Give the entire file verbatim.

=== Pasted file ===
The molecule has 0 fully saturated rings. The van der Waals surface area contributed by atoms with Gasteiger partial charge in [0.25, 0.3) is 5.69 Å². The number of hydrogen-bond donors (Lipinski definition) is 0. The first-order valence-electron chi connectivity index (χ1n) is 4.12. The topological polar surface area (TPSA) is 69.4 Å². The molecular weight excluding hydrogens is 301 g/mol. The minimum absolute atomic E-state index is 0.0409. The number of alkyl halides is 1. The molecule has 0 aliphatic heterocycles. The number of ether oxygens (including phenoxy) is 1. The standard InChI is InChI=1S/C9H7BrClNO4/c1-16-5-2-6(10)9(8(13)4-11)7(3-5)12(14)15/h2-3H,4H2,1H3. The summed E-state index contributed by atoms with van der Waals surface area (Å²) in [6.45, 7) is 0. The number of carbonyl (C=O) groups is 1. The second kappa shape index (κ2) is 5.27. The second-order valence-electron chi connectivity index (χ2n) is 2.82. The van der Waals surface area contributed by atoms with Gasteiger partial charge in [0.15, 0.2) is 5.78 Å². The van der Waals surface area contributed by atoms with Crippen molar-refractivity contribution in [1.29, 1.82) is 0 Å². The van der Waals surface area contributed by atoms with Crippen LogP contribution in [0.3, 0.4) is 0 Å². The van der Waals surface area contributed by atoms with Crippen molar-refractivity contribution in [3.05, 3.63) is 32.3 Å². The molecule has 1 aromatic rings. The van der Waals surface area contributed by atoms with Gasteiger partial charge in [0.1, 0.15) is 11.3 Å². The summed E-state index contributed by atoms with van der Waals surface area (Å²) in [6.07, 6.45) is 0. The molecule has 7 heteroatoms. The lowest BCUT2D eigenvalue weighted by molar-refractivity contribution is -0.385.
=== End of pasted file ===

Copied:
The molecule has 0 fully saturated rings. The van der Waals surface area contributed by atoms with Gasteiger partial charge in [0.25, 0.3) is 5.69 Å². The number of hydrogen-bond donors (Lipinski definition) is 0. The first-order valence-electron chi connectivity index (χ1n) is 4.12. The topological polar surface area (TPSA) is 69.4 Å². The molecular weight excluding hydrogens is 301 g/mol. The minimum absolute atomic E-state index is 0.0409. The number of alkyl halides is 1. The molecule has 0 aliphatic heterocycles. The number of ether oxygens (including phenoxy) is 1. The standard InChI is InChI=1S/C9H7BrClNO4/c1-16-5-2-6(10)9(8(13)4-11)7(3-5)12(14)15/h2-3H,4H2,1H3. The summed E-state index contributed by atoms with van der Waals surface area (Å²) in [6.45, 7) is 0. The number of carbonyl (C=O) groups is 1. The second kappa shape index (κ2) is 5.27. The second-order valence-electron chi connectivity index (χ2n) is 2.82. The van der Waals surface area contributed by atoms with Gasteiger partial charge in [0.15, 0.2) is 5.78 Å². The van der Waals surface area contributed by atoms with Crippen molar-refractivity contribution in [1.29, 1.82) is 0 Å². The van der Waals surface area contributed by atoms with Crippen LogP contribution in [0.3, 0.4) is 0 Å². The van der Waals surface area contributed by atoms with Crippen molar-refractivity contribution in [3.05, 3.63) is 32.3 Å². The molecule has 1 aromatic rings. The van der Waals surface area contributed by atoms with Gasteiger partial charge in [0.1, 0.15) is 11.3 Å². The summed E-state index contributed by atoms with van der Waals surface area (Å²) in [6.07, 6.45) is 0. The molecule has 7 heteroatoms. The lowest BCUT2D eigenvalue weighted by molar-refractivity contribution is -0.385.